HC Deb 19 July 1993 vol 229 cc7-8
4. Mr. Fabricant

To ask the Secretary of State for Wales if he will make a statement on the effect of defence procurement on Welsh industry.

Mr. Redwood

It was estimated in 1991 that defence procurement accounted for some 4,000 jobs, or 2 per cent. of manufacturing, in Wales.

Mr. Fabricant

Has my right hon. Friend made any assessment of the effect on defence procurement jobs that would have resulted had the Labour party—the "caring party"—been elected at the last general election?

Mr. Redwood

It was estimated at the time of the last general election—I do not believe that the Labour party has ever withdrawn the policies involved—that 115,000 jobs in defence-related industries would have been wiped out in the United Kingdom, to say nothing of the jobs lost in the Army, Navy and Air Force. We can truly say that, when it comes to jobs in Wales, the Opposition are the demolition men; we are standing up for Wales and winning new jobs for it.

Mr. Roy Hughes

Does the Secretary of State appreciate that all Opposition Members welcome defence cuts? We also recognise, however, that they have a tendency to put people out of work. The truth is that the Government have not succeeded in turning swords into ploughshares. What is more, market forces will not cure the evil; we need active intervention by the Government.

Mr. Redwood

I am sad to learn that the hon. Gentleman welcomes job losses. As for his second point, he is entirely wrong: we are taking steps to try to encourage companies to diversify. We are keen to diversify both the Welsh industrial base and the product ranges of individual companies. A Ministry of Defence secondee is currently helping the Welsh Development Agency with that important task. However, we also want the country to be well defended—and that is better news for jobs than it would be under Labour.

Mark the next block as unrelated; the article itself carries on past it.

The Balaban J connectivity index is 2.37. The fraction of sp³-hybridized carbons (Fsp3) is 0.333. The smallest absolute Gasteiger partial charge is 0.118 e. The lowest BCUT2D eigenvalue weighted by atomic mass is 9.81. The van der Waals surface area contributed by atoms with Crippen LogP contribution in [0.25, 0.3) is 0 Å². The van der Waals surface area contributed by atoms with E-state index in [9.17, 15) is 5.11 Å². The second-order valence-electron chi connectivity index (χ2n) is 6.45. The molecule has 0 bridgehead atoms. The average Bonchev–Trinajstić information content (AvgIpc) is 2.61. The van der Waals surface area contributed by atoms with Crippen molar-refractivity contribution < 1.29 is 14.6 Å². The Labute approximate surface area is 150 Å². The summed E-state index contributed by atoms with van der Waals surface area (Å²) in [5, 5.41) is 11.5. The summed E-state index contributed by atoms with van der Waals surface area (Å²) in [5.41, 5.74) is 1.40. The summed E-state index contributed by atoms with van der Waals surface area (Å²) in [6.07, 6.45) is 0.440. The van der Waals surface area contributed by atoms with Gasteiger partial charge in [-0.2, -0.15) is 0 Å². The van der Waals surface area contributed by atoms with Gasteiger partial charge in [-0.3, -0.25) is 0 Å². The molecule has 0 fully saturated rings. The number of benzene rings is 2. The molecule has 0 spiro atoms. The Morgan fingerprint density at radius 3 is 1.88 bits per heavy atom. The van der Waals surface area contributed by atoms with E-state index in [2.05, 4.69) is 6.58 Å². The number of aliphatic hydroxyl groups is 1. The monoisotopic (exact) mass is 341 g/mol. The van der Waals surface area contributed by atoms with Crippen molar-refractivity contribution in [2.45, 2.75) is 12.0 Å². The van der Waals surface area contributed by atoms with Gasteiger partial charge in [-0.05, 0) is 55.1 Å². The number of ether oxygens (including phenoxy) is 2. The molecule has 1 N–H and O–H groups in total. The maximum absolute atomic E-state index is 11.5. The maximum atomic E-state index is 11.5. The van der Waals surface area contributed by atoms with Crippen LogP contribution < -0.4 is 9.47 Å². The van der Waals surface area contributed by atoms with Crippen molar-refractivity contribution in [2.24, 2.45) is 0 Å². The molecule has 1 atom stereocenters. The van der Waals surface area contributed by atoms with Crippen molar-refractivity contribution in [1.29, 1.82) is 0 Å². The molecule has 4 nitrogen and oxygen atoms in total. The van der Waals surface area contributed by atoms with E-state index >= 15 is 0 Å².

Mr. John Marshall

Will my right hon. Friend confirm that Wales is part of the United Kingdom's defence export industry, which creates thousands of jobs across this country? Those jobs would be destroyed if we listened to the Labour party. Does my right hon. Friend really believe that Government intervention could help, when historically it has proved very expensive and has ended up destroying jobs in many once fine companies, such as British Shipbuilders and Rover?

Mr. Redwood

My hon. Friend is right: defence exports are important to Wales, as they are to the rest of the United Kingdom. Having sound defences here provides a platform from which we can export suitable products.

Mr. Wigley

Is the Secretary of State aware that, over the past 10 years, 50 per cent. of the defence procurement budget has been spent in south-east England and an average of 2 per cent. in Wales? If cuts are made in Welsh military and defence establishments, will the right hon. Gentleman try to secure more investment expenditure from that budget? What is his policy in that regard?

Mr. Redwood

Of course we will try to encourage Welsh companies to respond to procurement opportunities through the offer of support available from Ministry of Defence expertise, the Welsh Development Agency and elsewhere. I will battle for more jobs for Wales over the months and years ahead, in the way that I have been doing since I was appointed.

Mr. Murphy

Bearing in mind that many thousands of Welsh people who work in defence-related industries, including the royal ordnance factory in Glascoed in Gwent, depend very heavily on contracts from the MOD, does the Secretary of State agree that British forces should buy and use British equipment?

Mr. Redwood

Wherever possible, that is desirable. We also have to think about European Community procurement rules and value for money. I want British companies to do well, to win the competitions and supply the goods. I will not be shy in arguing for British success.